The Final Word: Ethics

Ethics is a subject always more easily discussed than practiced. There's been a lot of discussion recently about the ethics of retailing—or, more accurately, the ethics of buying retail.

It's always been a problem, but the Internet has raised the stakes by an order of magnitude. Customers go to the high-service shop when they're trying to figure out what to buy, then shop on the Internet for the lowest price.

You could call it a classic free-market situation—only those retailers who don't offer sufficiently higher value to compel a sale will lose out—but it's impossible to ignore the factor of customer attitude. Customers have to recognize what's truly in their best interests. [See Mr. Rossmann's and Mr. Anderson's letters in this issue's "Letters" column.—Ed.]

The costs experienced by specialty retailers are inherently higher—either through lack of buying advantage, the additional costs of providing better service, or, more likely, both. They can't keep offering better service if an insufficient percentage of sales contacts turn into actual sales.

Readers should have an idea of the scale involved. Although the supposed gross profit margin on consumer electronics can occasionally range as high as 60%, the presence of near-universal discounting, plus a product mix that includes lower-margin items, yields actual gross profit margins in a range of 28% to 36%. Costs of operating specialty retail stores run between 31% and 34% of sales, though some of the bigger ones probably are able to cut that down a bit. Simple math shows that consumer-electronics specialty retailing yields profit margins of between -3% and +5%. It's better than wholesale distribution or grocery stores, where nets of 1-2% are common, but it's still a fine line between staying in business and going under.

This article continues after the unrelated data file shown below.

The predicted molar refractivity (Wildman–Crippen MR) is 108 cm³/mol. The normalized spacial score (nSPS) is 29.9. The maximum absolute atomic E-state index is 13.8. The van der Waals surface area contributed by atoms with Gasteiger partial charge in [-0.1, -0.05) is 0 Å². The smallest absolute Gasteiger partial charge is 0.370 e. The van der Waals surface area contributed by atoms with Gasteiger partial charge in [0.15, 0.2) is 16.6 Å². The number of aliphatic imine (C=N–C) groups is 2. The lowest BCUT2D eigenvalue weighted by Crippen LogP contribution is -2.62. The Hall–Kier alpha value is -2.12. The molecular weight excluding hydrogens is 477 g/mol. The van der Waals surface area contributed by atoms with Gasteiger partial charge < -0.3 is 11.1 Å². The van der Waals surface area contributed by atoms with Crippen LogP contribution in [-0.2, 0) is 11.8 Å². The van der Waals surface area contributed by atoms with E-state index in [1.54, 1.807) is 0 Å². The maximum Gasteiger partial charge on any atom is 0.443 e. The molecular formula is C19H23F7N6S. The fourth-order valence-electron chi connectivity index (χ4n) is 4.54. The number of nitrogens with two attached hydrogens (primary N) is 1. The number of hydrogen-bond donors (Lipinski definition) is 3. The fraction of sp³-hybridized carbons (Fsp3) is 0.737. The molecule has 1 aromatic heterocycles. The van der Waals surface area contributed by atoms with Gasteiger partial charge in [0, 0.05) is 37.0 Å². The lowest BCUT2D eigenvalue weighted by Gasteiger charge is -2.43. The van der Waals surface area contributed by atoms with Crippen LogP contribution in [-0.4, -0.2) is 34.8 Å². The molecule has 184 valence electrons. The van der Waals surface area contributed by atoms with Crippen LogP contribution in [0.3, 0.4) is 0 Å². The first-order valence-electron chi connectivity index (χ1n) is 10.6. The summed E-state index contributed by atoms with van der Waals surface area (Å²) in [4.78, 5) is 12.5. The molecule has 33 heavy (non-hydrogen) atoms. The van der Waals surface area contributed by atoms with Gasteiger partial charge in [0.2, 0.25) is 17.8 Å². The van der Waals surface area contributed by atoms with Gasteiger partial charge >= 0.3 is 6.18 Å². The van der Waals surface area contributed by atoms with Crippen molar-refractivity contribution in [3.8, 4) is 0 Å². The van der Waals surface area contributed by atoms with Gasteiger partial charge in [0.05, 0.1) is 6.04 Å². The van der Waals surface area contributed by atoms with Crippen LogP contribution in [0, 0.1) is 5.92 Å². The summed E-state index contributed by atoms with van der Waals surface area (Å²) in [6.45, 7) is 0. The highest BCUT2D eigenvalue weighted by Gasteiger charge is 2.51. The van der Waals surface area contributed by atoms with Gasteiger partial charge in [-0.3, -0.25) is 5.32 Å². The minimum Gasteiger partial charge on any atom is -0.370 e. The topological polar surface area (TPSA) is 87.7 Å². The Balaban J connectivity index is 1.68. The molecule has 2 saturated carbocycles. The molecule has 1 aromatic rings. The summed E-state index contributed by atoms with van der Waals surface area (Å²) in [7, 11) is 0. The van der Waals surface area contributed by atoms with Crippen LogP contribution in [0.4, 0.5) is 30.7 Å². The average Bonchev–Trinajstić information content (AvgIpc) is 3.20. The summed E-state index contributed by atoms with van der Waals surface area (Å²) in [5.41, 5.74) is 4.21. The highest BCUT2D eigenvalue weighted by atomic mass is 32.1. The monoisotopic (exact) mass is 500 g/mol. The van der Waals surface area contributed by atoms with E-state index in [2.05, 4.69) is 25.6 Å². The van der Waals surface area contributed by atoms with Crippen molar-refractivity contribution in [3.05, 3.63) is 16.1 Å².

The other side of the market equation strongly affects consumers: When specialty retail stores go out of business, the higher level of service they offer is no longer available for customers to take advantage of. Without specialty retailers to introduce their expensive, specialized products, high-end audio manufacturers go out of business. Customers who audition all that's available at their local retailers, then shop the country for the best price—by mail-order or Internet—cut their throats on future product investigations.

But price is an arbiter with almost everything purchased in this country. Wealthy people pump their own gas. Wine freaks check all available sources to save $5 on an $80 California cabernet. Diamond purchasers wait until they're in New York to take advantage of the better deals available there. In no product category is the rule of thumb "That's our price, take it or leave it."

I recently bought a new car for the first time, and it was most instructive. Of course—and I recommend this to anyone purchasing hi-fi equipment—I spent most of my time figuring out which car would best fit my needs. I read magazines, pored over brochures, took test drives, read articles on the Internet, and took more test drives. I talked with owners of the cars I was considering, and consulted my past experience as a mechanic.